Словарные статьи полей "Соответствие и несоответствие действительности", "Малое количество и степень", "Уступительность" и "Организации"
In my article, I address the factors which favor using a verb as labile (both transitive and intransitive, with no formal change required).
Haspelmath (1993) proposes that the key feature which conditions a way of marking (in)transitivity of verbs in the transitive / intransitive verb pair is the spontaneity parameter.
However, the statistical analysis of Haspelmath’s data shows that for labile / ambitransitive verb the main parameter is the lexical semantic class of the verb, not the degree of spontaneity. This lets us discover a more general principle: phenomena which are not purely grammatical, but rather lexico-grammatical (as lability) depend on lexical features, not on generalized grammatical or semantic parameters.
Pleonastic Constructions In English Legal Texts
Quite a number of English legal texts, featuring largely contract law, provide linguistic evidence of both terminology, and/or commonly used vocabulary, with semantically identical or related meaning used at a time within the same text sequences. Such constructions appear challenging for taxonomic classification by linguists and lawyers alike. An analysis of examples allows for attributing such usage samples to pleonastic constructions typical for the legal language.
This is an interdisciplinary volume that focuses on the central topic of the representation of events, namely cross-cultural differences in representing time and space, as well as various aspects of the conceptualisation of space and time. It brings together research on space and time from a variety of angles, both theoretical and methodological. Crossing boundaries between and among disciplines such as linguistics, psychology, philosophy, or anthropology forms a creative platform in a bold attempt to reveal the complex interaction of language, culture, and cognition in the context of human communication and interaction.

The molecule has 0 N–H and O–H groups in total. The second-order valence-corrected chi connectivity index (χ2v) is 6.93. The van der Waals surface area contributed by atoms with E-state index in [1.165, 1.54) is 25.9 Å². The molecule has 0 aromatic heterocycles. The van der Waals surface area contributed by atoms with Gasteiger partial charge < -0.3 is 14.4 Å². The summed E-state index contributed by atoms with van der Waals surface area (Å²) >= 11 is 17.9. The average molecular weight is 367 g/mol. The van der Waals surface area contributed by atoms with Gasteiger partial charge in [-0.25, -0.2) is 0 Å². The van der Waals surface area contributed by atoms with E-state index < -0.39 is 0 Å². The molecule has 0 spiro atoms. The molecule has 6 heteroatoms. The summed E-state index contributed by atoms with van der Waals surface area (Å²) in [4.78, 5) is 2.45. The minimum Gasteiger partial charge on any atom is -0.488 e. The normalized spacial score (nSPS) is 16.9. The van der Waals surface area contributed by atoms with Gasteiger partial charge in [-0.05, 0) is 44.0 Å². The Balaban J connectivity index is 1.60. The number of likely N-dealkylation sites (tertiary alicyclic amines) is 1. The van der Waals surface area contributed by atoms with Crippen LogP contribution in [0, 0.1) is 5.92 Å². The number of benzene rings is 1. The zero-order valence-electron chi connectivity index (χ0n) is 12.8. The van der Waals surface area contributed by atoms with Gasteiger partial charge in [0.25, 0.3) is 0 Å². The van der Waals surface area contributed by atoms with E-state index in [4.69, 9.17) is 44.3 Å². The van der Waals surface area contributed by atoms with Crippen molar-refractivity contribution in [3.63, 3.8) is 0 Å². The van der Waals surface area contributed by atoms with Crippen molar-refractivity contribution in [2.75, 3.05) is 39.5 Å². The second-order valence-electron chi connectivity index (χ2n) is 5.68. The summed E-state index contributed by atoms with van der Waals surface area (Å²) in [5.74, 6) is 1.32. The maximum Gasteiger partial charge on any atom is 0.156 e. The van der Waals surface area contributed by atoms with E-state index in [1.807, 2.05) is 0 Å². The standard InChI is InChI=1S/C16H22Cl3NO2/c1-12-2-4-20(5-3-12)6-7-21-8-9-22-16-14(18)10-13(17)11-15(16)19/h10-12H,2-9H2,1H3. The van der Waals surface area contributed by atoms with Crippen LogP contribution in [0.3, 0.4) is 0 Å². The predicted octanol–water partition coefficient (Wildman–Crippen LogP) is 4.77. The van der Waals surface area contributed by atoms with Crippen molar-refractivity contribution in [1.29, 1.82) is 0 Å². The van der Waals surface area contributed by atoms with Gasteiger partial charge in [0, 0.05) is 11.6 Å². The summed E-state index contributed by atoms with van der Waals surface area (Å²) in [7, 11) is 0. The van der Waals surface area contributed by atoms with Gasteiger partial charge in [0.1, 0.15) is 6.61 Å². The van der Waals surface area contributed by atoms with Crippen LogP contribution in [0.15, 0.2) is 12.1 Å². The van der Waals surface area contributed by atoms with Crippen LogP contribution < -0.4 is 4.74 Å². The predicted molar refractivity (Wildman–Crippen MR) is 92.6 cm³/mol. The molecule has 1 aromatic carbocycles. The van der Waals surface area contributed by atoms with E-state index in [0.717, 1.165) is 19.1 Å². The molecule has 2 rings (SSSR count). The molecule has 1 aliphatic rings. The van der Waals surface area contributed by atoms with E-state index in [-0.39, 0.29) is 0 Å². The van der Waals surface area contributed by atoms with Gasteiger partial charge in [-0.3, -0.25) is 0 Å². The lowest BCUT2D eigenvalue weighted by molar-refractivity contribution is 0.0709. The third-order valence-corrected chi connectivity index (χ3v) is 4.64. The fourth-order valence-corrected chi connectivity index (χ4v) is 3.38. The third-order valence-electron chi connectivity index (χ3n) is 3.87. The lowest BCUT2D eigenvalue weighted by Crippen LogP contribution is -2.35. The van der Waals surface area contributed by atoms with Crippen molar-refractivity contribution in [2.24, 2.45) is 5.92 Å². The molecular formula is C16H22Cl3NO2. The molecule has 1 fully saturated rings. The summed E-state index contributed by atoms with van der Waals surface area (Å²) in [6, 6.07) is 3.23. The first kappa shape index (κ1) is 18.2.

The authors address the nature of spatial and temporal constructs from a number of perspectives, such as cultural specificity in determining time intervals in an Amazonian culture, distinct temporalities in a specific Mongolian hunter community, Russian-specific conceptualisation of temporal relations, Seri and Yucatec frames of spatial reference, memory of events in space and time, and metaphorical meaning stemming from perception and spatial artefacts, to name but a few themes.
This paper deals with the Semantics/Pragmatics distinction in a contrastive ethnolinguistic aspect. I argue for the validity of this distinction based on cross-linguistic data. My claim is that the specificity of the so-called language key words [Wierzbicka 1990:15-17] - linguospecific items particularly representative of a given language speakersђ mentality - is due to pragmatic rather than semantic peculiarities. These pragmatic peculiarities distinguish the key words both from their synonyms within the same language and their counterparts in other languages. The languages under discussion are Russian and English, analyzed within a combined frame of Integral Language Description model [Apresjan 1995:8-238] and Wierzbickaђs ethnolinguistic approach.
By the example of the lexico-semantic group 'Stock market goods, their lists, properties, stock exchange documents and rules' the author shows the origin of traders' slang words and expressions and the structural, derivational and lexicological aspects of stock-market participants' lexis system relations.